The branches of the trees overlap in spots, creating a runway for several different types of squirrels to race from one tree to another to get to various birdfeeders or just in play with one another. Seamus used to sit on the deck, still as a rock, waiting for one to misjudge a jump and end up on the ground, then pounce from the deck like a flash of light in an attempt to get the squirrel. He never did of course, but he sure had fun trying. Gus, at eight months old, is catching on to the game. He’s a little quicker than Seamus was, I think he might have a chance.

All but the pines are bare now, but as the snow recedes, the remnants of last year’s leaves become visible and in a few weeks will occupy our time getting rid of them. There was a time when that thought would send chills up my spine, but this year, for some reason, I’m looking forward to it.

It’s a sunny day and the squirrels are taking full advantage of it; crisscrossing the highway of branches. Gus too is taking advantage of it. I just hope he remembers there is a glass door between him and the squirrels.

THD

Category Archives: Two Cents Worth

I Got This!

Heading north this past Saturday we didn’t encounter 100 cars. One hundred might seem like a large number, but not when you realize it’s a four hour trip covering 250 miles and usually has slowdowns due to traffic especially in Oakland County.

Grayling was a straight through shot with only one stop to get gas. I was reminded that Corvid19 was the reason for the sparse activity in Grayling when I discovered the gas station we stopped at closed their bathroom to the public. No big deal for a man, but… The last hour to the cabin was uneventful with even less traffic than on I-75.

We’ve been here for a day and still haven’t seen a person other than at the grocery store. I’m reminded of the early days when we first came to this place before every square inch of property with waterfront was sold and Orchard Lake type homes were build and called cottages – my cabin isn’t one of them.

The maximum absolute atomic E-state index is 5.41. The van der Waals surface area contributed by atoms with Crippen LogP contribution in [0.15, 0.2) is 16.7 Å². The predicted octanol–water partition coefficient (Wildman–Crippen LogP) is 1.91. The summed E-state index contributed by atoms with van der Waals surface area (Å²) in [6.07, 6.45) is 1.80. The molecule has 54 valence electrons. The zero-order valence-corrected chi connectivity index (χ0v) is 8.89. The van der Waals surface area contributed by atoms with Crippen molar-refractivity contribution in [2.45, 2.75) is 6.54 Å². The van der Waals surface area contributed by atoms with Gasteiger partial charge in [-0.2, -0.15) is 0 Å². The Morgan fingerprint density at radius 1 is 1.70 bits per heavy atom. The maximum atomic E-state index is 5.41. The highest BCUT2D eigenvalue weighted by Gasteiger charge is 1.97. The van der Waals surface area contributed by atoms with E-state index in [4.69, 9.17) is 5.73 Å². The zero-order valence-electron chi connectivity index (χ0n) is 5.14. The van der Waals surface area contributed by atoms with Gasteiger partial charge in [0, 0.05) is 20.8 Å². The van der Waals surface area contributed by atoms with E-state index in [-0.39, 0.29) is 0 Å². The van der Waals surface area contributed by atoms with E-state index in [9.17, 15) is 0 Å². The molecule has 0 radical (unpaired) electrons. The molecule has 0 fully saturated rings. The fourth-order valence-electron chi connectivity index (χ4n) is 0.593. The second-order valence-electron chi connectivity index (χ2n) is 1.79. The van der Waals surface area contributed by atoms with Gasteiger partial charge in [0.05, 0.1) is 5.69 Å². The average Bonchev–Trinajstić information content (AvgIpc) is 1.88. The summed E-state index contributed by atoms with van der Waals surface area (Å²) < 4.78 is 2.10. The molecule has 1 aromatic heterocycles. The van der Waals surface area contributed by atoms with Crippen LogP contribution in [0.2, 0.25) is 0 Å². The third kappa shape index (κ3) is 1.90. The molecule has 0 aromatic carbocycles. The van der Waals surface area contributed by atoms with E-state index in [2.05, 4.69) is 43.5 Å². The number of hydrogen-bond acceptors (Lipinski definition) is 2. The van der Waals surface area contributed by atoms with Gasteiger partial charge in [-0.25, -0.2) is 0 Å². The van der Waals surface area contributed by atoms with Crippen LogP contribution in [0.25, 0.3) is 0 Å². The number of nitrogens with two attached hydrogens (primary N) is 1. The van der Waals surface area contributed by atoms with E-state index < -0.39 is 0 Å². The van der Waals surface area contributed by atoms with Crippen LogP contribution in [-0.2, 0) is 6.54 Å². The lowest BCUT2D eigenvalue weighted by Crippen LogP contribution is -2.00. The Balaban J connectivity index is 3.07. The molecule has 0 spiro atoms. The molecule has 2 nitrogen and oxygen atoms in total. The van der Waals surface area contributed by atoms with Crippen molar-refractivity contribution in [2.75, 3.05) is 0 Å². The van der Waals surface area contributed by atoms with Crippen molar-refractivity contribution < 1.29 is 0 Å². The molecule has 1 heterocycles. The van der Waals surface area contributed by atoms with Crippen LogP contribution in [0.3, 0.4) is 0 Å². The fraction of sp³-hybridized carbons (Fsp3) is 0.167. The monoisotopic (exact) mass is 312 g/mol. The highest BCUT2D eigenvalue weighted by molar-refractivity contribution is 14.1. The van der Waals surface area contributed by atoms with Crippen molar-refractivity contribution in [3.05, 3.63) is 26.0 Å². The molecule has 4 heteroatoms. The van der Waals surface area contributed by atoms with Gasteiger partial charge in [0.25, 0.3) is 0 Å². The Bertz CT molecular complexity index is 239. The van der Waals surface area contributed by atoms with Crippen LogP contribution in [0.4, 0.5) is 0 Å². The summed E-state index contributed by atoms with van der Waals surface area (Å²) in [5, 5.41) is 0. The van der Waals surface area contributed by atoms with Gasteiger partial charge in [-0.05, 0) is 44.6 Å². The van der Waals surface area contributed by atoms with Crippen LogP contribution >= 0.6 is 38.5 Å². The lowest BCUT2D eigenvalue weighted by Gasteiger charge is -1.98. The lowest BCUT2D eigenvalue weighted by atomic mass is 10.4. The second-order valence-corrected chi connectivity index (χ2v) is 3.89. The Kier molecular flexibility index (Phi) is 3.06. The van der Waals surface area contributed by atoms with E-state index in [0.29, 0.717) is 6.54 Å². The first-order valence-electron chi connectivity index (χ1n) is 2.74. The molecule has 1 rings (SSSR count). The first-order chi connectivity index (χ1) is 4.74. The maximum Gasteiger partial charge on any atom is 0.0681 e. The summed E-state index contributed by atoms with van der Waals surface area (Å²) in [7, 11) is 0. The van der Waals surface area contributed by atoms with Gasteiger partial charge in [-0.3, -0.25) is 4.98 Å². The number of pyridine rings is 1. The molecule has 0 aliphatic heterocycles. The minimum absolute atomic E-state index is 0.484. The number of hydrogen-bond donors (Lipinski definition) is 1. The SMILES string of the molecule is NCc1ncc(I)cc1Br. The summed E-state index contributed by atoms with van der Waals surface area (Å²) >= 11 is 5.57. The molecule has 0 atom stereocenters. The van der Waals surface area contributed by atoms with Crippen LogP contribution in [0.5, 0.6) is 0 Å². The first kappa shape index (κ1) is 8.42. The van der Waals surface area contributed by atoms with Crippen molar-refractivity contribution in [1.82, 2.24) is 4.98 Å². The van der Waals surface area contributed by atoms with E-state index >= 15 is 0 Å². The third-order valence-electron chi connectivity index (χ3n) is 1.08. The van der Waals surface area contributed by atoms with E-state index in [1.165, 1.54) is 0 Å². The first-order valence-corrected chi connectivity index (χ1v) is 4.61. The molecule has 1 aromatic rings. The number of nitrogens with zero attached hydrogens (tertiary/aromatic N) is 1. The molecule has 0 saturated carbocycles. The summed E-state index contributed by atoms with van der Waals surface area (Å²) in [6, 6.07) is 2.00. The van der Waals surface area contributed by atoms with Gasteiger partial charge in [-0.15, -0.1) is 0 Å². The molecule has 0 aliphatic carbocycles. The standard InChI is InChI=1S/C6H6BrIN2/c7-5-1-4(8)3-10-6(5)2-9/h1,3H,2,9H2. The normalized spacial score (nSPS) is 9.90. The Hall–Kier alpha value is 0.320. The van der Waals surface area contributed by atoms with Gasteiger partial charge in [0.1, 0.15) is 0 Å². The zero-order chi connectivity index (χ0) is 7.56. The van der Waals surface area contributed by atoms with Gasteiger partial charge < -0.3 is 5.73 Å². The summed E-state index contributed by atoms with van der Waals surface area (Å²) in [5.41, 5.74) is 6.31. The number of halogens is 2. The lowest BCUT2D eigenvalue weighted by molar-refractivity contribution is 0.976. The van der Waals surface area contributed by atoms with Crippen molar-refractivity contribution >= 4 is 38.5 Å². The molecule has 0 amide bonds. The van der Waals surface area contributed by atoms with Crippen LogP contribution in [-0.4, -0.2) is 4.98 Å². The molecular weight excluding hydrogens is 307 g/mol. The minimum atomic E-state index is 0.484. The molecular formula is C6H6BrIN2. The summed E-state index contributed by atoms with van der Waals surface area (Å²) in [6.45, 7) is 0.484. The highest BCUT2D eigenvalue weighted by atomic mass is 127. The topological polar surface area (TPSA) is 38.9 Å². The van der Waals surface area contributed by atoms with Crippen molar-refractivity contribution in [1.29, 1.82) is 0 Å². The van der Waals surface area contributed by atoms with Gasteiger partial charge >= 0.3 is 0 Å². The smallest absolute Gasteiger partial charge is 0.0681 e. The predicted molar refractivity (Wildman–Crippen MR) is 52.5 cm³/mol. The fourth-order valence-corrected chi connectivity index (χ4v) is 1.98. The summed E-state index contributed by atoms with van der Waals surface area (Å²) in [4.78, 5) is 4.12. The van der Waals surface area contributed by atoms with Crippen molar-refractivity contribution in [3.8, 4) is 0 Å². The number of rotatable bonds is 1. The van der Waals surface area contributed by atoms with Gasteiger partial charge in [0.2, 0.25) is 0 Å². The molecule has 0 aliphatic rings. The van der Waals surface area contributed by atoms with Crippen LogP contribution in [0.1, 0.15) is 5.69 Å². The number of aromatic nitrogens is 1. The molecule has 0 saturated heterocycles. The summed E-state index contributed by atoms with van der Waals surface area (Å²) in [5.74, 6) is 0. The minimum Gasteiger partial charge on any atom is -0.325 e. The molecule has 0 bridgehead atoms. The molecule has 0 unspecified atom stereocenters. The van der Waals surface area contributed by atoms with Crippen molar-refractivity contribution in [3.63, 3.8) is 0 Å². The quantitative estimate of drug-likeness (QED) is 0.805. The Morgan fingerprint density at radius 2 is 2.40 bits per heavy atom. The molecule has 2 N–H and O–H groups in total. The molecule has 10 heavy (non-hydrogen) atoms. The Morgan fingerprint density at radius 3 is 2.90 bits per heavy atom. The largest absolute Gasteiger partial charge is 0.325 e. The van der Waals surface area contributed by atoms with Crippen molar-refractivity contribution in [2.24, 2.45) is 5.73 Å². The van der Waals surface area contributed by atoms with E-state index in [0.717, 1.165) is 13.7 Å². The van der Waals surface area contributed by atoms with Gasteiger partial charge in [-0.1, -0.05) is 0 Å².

I watched the sun come up over the hills across the lake like I’ve done for many years before, but today it looked to me like it used to years ago when I had to hoard time to make the trip. Three deer came into sight in front of the cabin slowly meandered past to head for the swamp north of the cabin. Gus saw them too and was interested, so I waited a while before taking him for his morning walk. Up north he gets to run loose, no leash. Unlike Seamus who used to take himself for a run down the lake when he thought I was out of sight, Gus looks for me when he gets too far ahead.

I received a call from work and told part-time was eliminated. That’s me.

Snow is mostly gone around the cabin but still in spots where it accumulated the heaviest over the winter. Later Gus and I will try to get into the woods along the Jordan River. I need to get Gus into some grouse cover, and it appears we’ll have plenty of time this year to hunt bonasa umbellas.  The hunting will begin though, while fishing for brookies in the Jordan this spring, listening for the drumming of  grouse, making a mental not of where it came from so Gus and I can return in October …and that’s a good thing.

THD

Category Archives: Two Cents Worth

Merry Christmas 

From the both of us!

 

 

 

 

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Category Archives: Two Cents Worth

GUS

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With French Brittany characteristics – black nose and tri-colorings  – Gus is the third Britt to come into our lives. “She Who Must Be Obeyed” finally relented to my pouting and gave her approval to another mouth full of needles under foot.

He has big paws to fill …I think Seamus would approve.

Category Archives: Two Cents Worth

Acomplishment!

It was time for him to teach. He had spent a lifetime of acquiring skills and living life the best way he could… at least the way he thought it should be lived. Now it was time to pass on some of what he learned and, in some cases, improved on; things like catching trout. But, one step at a time.stock-vector-vector-illustration-of-boy-fishing-143776300